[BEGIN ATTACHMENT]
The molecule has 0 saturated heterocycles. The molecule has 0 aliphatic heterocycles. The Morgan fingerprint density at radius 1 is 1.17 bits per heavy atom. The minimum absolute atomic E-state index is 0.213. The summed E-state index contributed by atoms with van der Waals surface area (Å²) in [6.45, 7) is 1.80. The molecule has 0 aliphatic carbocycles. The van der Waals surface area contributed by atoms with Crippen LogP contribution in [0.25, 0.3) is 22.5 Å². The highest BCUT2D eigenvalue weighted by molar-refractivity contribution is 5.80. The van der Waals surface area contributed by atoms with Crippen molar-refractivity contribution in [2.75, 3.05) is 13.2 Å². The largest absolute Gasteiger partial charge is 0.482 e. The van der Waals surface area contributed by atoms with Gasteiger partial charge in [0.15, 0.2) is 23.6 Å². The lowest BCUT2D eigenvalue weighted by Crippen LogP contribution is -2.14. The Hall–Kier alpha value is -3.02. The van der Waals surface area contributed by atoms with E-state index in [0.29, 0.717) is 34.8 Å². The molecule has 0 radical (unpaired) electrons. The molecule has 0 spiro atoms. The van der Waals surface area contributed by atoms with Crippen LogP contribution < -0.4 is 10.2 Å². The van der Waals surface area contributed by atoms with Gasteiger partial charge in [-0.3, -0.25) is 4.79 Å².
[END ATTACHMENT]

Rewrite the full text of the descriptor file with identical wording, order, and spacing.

The molecule has 0 saturated heterocycles. The molecule has 0 aliphatic heterocycles. The Morgan fingerprint density at radius 1 is 1.17 bits per heavy atom. The minimum absolute atomic E-state index is 0.213. The summed E-state index contributed by atoms with van der Waals surface area (Å²) in [6.45, 7) is 1.80. The molecule has 0 aliphatic carbocycles. The van der Waals surface area contributed by atoms with Crippen LogP contribution in [0.25, 0.3) is 22.5 Å². The highest BCUT2D eigenvalue weighted by molar-refractivity contribution is 5.80. The van der Waals surface area contributed by atoms with Crippen molar-refractivity contribution in [2.75, 3.05) is 13.2 Å². The largest absolute Gasteiger partial charge is 0.482 e. The van der Waals surface area contributed by atoms with Gasteiger partial charge in [0.15, 0.2) is 23.6 Å². The lowest BCUT2D eigenvalue weighted by Crippen LogP contribution is -2.14. The Hall–Kier alpha value is -3.02. The van der Waals surface area contributed by atoms with E-state index in [0.29, 0.717) is 34.8 Å². The molecule has 0 radical (unpaired) electrons. The molecule has 0 spiro atoms. The van der Waals surface area contributed by atoms with Crippen LogP contribution < -0.4 is 10.2 Å². The van der Waals surface area contributed by atoms with Gasteiger partial charge in [-0.3, -0.25) is 4.79 Å².